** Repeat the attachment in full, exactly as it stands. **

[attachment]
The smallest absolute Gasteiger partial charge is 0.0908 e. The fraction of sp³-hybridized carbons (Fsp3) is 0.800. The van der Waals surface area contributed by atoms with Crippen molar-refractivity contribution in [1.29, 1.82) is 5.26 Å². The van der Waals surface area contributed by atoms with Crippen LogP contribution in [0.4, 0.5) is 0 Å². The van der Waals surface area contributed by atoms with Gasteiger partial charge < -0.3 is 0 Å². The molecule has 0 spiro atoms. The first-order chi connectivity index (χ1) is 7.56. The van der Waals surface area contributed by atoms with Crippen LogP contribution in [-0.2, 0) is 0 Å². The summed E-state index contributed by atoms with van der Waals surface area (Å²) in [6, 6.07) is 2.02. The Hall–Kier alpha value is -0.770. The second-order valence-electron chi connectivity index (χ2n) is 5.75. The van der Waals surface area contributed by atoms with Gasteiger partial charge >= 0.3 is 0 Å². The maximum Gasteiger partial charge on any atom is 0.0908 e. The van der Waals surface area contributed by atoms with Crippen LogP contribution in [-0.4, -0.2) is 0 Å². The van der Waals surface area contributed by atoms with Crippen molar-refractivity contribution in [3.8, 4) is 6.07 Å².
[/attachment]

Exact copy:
The smallest absolute Gasteiger partial charge is 0.0908 e. The fraction of sp³-hybridized carbons (Fsp3) is 0.800. The van der Waals surface area contributed by atoms with Crippen molar-refractivity contribution in [1.29, 1.82) is 5.26 Å². The van der Waals surface area contributed by atoms with Crippen LogP contribution in [0.4, 0.5) is 0 Å². The van der Waals surface area contributed by atoms with Gasteiger partial charge < -0.3 is 0 Å². The molecule has 0 spiro atoms. The first-order chi connectivity index (χ1) is 7.56. The van der Waals surface area contributed by atoms with Crippen LogP contribution in [-0.2, 0) is 0 Å². The summed E-state index contributed by atoms with van der Waals surface area (Å²) in [6, 6.07) is 2.02. The Hall–Kier alpha value is -0.770. The second-order valence-electron chi connectivity index (χ2n) is 5.75. The van der Waals surface area contributed by atoms with Gasteiger partial charge >= 0.3 is 0 Å². The maximum Gasteiger partial charge on any atom is 0.0908 e. The van der Waals surface area contributed by atoms with Crippen LogP contribution in [-0.4, -0.2) is 0 Å². The van der Waals surface area contributed by atoms with Crippen molar-refractivity contribution in [3.8, 4) is 6.07 Å².